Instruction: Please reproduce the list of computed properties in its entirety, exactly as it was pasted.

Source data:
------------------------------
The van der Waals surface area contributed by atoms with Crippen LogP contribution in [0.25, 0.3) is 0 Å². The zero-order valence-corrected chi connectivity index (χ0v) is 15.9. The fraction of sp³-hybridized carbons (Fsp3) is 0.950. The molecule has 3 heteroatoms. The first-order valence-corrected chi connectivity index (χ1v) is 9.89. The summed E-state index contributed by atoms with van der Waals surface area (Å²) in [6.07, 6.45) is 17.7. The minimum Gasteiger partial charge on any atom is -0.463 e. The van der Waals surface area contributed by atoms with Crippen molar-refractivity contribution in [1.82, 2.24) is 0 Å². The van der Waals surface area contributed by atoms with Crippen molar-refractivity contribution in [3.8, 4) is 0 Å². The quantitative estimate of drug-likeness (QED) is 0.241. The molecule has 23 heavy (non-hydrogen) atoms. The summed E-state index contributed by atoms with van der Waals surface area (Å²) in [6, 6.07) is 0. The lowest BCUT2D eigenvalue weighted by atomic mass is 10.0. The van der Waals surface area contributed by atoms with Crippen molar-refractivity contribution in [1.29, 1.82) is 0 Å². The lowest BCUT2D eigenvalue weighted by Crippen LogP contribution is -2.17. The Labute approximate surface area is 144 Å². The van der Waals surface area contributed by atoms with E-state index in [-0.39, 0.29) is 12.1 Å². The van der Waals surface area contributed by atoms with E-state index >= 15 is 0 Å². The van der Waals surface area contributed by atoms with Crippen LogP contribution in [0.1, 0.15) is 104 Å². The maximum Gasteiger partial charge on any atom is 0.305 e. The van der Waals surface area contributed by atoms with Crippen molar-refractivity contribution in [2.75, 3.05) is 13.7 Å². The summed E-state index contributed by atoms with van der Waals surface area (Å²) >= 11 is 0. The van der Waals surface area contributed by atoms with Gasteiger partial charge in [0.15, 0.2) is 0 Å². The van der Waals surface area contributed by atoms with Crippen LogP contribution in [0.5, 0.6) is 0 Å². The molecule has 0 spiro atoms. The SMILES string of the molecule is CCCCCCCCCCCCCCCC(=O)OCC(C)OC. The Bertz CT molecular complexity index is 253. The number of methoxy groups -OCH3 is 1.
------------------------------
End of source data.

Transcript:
The van der Waals surface area contributed by atoms with Crippen LogP contribution in [0.25, 0.3) is 0 Å². The zero-order valence-corrected chi connectivity index (χ0v) is 15.9. The fraction of sp³-hybridized carbons (Fsp3) is 0.950. The molecule has 3 heteroatoms. The first-order valence-corrected chi connectivity index (χ1v) is 9.89. The summed E-state index contributed by atoms with van der Waals surface area (Å²) in [6.07, 6.45) is 17.7. The minimum Gasteiger partial charge on any atom is -0.463 e. The van der Waals surface area contributed by atoms with Crippen molar-refractivity contribution in [1.82, 2.24) is 0 Å². The van der Waals surface area contributed by atoms with Crippen molar-refractivity contribution in [3.8, 4) is 0 Å². The quantitative estimate of drug-likeness (QED) is 0.241. The molecule has 23 heavy (non-hydrogen) atoms. The summed E-state index contributed by atoms with van der Waals surface area (Å²) in [6, 6.07) is 0. The lowest BCUT2D eigenvalue weighted by atomic mass is 10.0. The van der Waals surface area contributed by atoms with Crippen molar-refractivity contribution in [1.29, 1.82) is 0 Å². The lowest BCUT2D eigenvalue weighted by Crippen LogP contribution is -2.17. The Labute approximate surface area is 144 Å². The van der Waals surface area contributed by atoms with E-state index in [-0.39, 0.29) is 12.1 Å². The van der Waals surface area contributed by atoms with E-state index >= 15 is 0 Å². The van der Waals surface area contributed by atoms with Crippen LogP contribution in [0.1, 0.15) is 104 Å². The maximum Gasteiger partial charge on any atom is 0.305 e. The van der Waals surface area contributed by atoms with Crippen molar-refractivity contribution in [2.75, 3.05) is 13.7 Å². The summed E-state index contributed by atoms with van der Waals surface area (Å²) >= 11 is 0. The van der Waals surface area contributed by atoms with Gasteiger partial charge in [0.15, 0.2) is 0 Å². The van der Waals surface area contributed by atoms with Crippen LogP contribution in [0.5, 0.6) is 0 Å². The molecule has 0 spiro atoms. The SMILES string of the molecule is CCCCCCCCCCCCCCCC(=O)OCC(C)OC. The Bertz CT molecular complexity index is 253. The number of methoxy groups -OCH3 is 1.